Not all millennials are worse off than baby boomers were at the same age, but there is an increasing wealth gap growing between the two generations, a new study claims.
Researchers from the University of Cambridge, Humboldt University Berlin, and the French research university Sciences Po, looked at the career and life trajectories of 6,000 late baby boomers (born 1957-1964), and 6,000 early millennials (born 1980-1984), in the United States and compared each group’s wealth accumulation at age 35.
Millennials are “less likely to enter high-status occupations and are more likely to work in low-skilled service jobs,” in their mid-30s, the researchers said. These working-class millennials are economically worse off than boomers with comparable careers and life trajectories.
The study found boomers were more likely to enter “prestigious” high-paying careers in law or medicine, than millennials, by age 35. Just 7.3% of millennials had taken these career paths, whereas 17% of boomers had done so by this age.
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Millennials were also less likely than boomers to own a home in their mid-30s, and more likely to have debt that outweighed their assets.
While 62% of boomers owned homes at 35, just 49% of millennials did. About 14% of millennials had a negative net worth, compared to 8.7% of boomers, researchers found.
However, the study found middle-class millennials also accumulated “substantially more wealth than their boomer counterparts” had at the same age.
Family choices also differed between the two generations. Millennials are more prone to delay marriage and childbirth, and more likely to live with their parents, mirroring decades of decline in marriage rates in the United States.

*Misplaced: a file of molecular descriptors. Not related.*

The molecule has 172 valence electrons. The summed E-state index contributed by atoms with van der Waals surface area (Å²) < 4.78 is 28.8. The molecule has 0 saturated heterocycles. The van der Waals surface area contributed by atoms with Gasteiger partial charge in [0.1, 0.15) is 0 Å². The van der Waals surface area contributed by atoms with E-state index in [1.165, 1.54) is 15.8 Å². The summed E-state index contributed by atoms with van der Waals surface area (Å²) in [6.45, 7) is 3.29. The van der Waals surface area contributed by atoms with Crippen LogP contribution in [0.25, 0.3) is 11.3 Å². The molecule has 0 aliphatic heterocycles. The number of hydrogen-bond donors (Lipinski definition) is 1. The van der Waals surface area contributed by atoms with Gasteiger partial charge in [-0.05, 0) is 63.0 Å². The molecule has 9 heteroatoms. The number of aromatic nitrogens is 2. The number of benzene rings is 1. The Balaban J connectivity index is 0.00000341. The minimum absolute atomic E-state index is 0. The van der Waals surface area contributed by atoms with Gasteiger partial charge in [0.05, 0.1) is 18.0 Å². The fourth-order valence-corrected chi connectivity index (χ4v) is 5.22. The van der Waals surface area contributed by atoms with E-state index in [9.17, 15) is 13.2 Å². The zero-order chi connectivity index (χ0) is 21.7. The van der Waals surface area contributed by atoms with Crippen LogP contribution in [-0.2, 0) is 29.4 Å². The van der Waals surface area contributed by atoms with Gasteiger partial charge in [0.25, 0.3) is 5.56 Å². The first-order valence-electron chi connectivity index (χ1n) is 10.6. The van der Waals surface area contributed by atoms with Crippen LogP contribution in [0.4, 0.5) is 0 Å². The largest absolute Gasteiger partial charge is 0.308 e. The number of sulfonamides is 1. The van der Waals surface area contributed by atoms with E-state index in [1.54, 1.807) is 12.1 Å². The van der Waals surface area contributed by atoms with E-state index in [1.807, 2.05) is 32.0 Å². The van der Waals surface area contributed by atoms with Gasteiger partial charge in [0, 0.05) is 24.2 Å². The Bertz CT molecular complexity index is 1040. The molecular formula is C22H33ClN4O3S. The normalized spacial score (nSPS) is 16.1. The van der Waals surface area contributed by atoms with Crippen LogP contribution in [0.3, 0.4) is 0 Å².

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According to the U.S. Census Bureau, 25% of 40-year-olds in 2021 have never been married, compared to 20% in 2010. The share of unmarried 40-year-olds has steadily been increasing since 1980, when just 6% of them had never been married.
While 27% of boomers married and had children early, in the Cambridge study, just 13% of millennials had done the same.
The researchers argued there was “limited evidence” the wealth gap between the two generations was driven by different life choices. The findings posed a “a fundamental moral and political challenge” for the United States to address, they said.
“The crucial intergenerational shift has been in how different family and career patterns are rewarded. The wealthiest millennials now have more than ever, while the poor are left further behind,” lead researcher Dr Rob Gruitjers, from the University of Cambridge said.
“This divergence in financial rewards is exacerbating extreme levels of wealth inequality in the United States. Individuals with typical working class careers, like truck drivers or hairdressers, used to be able to buy a home and build a modest level of assets, but this is more difficult for the younger generation. The solution lies with measures such as progressive wealth taxation, and policies like universal health insurance, that give more people basic security,” he wrote.
Fox News’ Aaron Kliegman contributed to this report.
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